Hexagram 10 tells you that you are ‘treading the tail of the tiger.’ The first question to ask yourself about it is always – naturally enough – ‘What tiger? Where?’ There is something here that could devour you; you need to know what it is.
In some readings, the tiger is not hard to identify – ‘What if I ask my boss for a raise?’ for instance. But there are also inner tigers, hungry and fierce, and divination, too, can be tigerish in its intensity.
Following a tiger is not something you generally fall into by accident. Tigers, in old China, could certainly eat you, but they might also grant protection and fertility. You follow close behind the tiger because you are drawn to it: the power, the high, pure energy.
This desire for communion, for a connection with something more, is conveyed through the many layers of Hexagram 10’s imagery: the tiger, the trigrams, the name of the hexagram.
Its component trigrams, dui below qian, show the lake reflecting the sky into its depths, or the youngest daughter whose dances court (and perhaps embody) the immutable power of heaven. The noble one observes this carefully –
‘Heaven above, lake below. Treading.
The noble one differentiates above and below,
And makes a place for the people’s aspiration.’
– and recognises a difference between the heights and the depths that reflect them, and so has a more expansive awareness of dimensions, and finds a place for that aspiration that reaches upward.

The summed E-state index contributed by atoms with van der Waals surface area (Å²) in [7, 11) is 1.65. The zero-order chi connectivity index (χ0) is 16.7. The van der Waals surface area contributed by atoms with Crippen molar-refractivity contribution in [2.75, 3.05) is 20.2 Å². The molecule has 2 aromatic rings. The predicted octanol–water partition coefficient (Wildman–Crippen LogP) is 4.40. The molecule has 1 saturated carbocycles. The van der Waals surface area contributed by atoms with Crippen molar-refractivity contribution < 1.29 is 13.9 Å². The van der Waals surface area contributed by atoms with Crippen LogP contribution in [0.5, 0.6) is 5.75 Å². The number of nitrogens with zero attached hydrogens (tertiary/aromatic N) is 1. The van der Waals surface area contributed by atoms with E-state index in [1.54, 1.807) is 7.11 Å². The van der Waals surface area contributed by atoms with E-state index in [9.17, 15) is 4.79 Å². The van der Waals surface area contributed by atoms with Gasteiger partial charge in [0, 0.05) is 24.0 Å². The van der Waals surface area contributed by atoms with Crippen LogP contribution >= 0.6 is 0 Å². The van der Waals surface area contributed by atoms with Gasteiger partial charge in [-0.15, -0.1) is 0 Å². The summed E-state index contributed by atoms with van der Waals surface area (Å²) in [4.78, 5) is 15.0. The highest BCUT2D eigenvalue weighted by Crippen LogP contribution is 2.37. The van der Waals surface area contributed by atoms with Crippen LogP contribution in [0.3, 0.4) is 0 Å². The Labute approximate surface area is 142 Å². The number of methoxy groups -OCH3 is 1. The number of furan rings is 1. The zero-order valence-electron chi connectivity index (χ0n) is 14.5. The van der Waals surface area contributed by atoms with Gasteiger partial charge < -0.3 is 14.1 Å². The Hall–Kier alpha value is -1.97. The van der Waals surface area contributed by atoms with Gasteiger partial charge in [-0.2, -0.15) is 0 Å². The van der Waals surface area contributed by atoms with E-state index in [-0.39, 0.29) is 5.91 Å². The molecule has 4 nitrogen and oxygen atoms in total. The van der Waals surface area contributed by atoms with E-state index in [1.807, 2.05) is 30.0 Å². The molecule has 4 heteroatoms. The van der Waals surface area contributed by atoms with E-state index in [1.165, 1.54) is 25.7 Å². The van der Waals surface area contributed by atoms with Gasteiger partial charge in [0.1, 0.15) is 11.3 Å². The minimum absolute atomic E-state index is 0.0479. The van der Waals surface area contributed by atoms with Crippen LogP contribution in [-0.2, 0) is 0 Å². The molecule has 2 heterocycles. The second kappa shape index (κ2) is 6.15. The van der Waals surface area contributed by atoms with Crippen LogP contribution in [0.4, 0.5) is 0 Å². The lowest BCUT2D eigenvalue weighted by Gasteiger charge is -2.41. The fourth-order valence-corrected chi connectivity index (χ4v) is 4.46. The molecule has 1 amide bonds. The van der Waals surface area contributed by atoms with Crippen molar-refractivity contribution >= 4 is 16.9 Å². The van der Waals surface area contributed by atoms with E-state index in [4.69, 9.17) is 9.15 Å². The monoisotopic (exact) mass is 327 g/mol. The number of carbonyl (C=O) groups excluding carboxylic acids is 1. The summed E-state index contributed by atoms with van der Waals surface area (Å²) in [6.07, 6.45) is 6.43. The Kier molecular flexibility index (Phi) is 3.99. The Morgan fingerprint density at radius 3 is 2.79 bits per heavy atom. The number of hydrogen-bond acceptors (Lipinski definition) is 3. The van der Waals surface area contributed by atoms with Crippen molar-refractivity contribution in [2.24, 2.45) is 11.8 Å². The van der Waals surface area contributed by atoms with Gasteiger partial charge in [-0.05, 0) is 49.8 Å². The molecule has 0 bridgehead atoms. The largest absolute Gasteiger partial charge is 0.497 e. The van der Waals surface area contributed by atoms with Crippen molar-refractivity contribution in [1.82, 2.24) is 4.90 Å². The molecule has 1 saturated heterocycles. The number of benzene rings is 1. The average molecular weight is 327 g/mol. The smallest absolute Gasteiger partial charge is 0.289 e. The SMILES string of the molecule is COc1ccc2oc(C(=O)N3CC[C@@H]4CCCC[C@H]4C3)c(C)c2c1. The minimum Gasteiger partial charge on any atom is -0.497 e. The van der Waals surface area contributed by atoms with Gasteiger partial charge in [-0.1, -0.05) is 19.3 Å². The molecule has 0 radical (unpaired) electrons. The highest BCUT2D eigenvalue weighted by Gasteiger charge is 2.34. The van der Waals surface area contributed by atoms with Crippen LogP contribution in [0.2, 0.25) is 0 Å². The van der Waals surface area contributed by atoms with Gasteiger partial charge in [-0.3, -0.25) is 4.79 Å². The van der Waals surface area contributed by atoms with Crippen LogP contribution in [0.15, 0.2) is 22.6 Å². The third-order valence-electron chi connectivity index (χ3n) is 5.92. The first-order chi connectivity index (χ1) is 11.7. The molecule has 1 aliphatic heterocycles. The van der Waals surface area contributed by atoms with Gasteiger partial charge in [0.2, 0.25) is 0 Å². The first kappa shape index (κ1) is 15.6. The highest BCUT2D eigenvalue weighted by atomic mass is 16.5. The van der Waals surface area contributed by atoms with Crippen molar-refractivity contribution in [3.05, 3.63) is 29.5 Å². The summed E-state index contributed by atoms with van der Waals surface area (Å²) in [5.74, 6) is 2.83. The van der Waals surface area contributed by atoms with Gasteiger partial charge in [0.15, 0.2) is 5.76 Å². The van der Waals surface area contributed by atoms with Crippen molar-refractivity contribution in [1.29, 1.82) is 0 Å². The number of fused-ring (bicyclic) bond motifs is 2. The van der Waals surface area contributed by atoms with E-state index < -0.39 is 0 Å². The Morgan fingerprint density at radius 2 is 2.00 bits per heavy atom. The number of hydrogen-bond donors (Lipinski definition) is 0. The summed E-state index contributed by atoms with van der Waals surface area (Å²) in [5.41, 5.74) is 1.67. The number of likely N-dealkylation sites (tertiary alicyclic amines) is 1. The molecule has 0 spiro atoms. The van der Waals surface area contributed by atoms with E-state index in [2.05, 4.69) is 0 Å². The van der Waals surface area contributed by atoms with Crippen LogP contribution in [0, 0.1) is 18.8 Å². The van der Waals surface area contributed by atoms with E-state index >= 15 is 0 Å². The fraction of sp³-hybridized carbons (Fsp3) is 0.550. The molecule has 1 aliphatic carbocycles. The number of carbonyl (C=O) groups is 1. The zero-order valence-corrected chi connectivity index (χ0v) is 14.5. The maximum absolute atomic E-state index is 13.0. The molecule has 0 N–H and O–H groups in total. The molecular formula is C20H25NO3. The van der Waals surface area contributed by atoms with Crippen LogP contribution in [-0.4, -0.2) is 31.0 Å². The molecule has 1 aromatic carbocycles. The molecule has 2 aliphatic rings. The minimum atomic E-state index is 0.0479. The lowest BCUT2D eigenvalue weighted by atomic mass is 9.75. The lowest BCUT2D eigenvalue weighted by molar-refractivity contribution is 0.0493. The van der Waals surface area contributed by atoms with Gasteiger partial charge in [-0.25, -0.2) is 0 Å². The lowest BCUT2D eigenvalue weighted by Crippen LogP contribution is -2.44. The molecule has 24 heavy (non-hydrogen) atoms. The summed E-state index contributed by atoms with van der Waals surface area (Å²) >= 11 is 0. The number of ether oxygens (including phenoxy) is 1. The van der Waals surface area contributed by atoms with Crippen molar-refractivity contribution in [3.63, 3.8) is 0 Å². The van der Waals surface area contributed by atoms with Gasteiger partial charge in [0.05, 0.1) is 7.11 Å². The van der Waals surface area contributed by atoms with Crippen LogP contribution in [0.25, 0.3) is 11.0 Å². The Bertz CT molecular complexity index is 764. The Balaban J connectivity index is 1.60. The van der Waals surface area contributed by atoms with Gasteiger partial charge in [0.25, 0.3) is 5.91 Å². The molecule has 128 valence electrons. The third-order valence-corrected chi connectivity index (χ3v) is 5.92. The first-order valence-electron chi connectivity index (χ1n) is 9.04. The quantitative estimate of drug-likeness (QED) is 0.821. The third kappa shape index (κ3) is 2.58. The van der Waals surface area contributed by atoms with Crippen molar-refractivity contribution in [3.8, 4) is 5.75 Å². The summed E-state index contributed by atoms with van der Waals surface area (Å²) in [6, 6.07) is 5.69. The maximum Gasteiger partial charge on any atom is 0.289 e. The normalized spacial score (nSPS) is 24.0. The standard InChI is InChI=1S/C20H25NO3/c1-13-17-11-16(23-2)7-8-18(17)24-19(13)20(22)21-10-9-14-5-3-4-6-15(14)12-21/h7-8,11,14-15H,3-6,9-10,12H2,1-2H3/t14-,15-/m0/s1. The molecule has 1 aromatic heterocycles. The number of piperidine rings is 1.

The name of the hexagram, lu, Treading, is a complex character showing shoes and footsteps, and also the person who sat as the representative of the deceased ancestor at sacrifices. It could be – this is speculative – that when you Tread, it is as if you were stepping into the shoes of an ancestor, embodying their spirit. Again, you would be seeking that connection with spiritual power – and you would need great respect and great skill to walk so closely with ancestors.
Treading is also described as ‘conduct’ – how you make your way in the world. How will you walk your path – and, most importantly, what powers are you walking with? Have you studied their nature and learned how to be with them?
Your studies might have begun in the preceding hexagram: 9, Small Taming. The small farmer watches the skies, sees the dark clouds still not quite raining, and works his plot one weed at a time. This can be a quiet work of (self-)cultivation – but it can also be a frustrating time of not quite reaching fulfilment, not quite managing to contain or channel the powers, not being quite big or strong enough to effect change.
But the noble one here is learning the ways of heaven, shaping himself to its laws as responsively as the wind, ‘cultivating the natural pattern of character’. It’s as if he were serving an apprenticeship –
‘Things are tamed,’ says the Sequence, ‘and then there are the rituals. And so Treading follows.’
Once you have learned the rituals, learned how to relate and interact with the power of heaven, then you may be able to tread, cautiously, behind the tiger.